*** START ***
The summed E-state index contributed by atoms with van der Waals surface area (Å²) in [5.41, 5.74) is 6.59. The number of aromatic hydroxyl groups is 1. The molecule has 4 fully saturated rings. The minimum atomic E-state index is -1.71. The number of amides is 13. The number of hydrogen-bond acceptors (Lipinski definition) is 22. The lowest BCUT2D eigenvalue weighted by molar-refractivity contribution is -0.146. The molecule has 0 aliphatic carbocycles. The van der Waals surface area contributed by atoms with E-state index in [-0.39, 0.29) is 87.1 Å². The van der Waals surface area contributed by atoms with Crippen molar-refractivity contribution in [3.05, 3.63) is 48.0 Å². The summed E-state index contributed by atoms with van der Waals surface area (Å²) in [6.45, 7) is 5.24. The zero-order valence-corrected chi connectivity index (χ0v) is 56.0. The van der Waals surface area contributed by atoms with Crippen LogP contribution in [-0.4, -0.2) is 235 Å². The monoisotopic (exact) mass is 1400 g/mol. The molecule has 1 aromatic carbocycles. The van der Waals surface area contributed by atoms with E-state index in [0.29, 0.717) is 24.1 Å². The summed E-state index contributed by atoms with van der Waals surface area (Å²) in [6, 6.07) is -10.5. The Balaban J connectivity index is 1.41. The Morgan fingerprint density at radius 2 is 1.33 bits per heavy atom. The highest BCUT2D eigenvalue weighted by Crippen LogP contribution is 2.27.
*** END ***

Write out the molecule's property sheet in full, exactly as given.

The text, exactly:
The summed E-state index contributed by atoms with van der Waals surface area (Å²) in [5.41, 5.74) is 6.59. The number of aromatic hydroxyl groups is 1. The molecule has 4 fully saturated rings. The minimum atomic E-state index is -1.71. The number of amides is 13. The number of hydrogen-bond acceptors (Lipinski definition) is 22. The lowest BCUT2D eigenvalue weighted by molar-refractivity contribution is -0.146. The molecule has 0 aliphatic carbocycles. The van der Waals surface area contributed by atoms with E-state index in [-0.39, 0.29) is 87.1 Å². The van der Waals surface area contributed by atoms with Crippen molar-refractivity contribution in [3.05, 3.63) is 48.0 Å². The summed E-state index contributed by atoms with van der Waals surface area (Å²) in [6.45, 7) is 5.24. The zero-order valence-corrected chi connectivity index (χ0v) is 56.0. The van der Waals surface area contributed by atoms with Crippen LogP contribution in [-0.4, -0.2) is 235 Å². The monoisotopic (exact) mass is 1400 g/mol. The molecule has 1 aromatic carbocycles. The van der Waals surface area contributed by atoms with E-state index in [0.29, 0.717) is 24.1 Å². The summed E-state index contributed by atoms with van der Waals surface area (Å²) in [6, 6.07) is -10.5. The Balaban J connectivity index is 1.41. The Morgan fingerprint density at radius 2 is 1.33 bits per heavy atom. The highest BCUT2D eigenvalue weighted by Crippen LogP contribution is 2.27.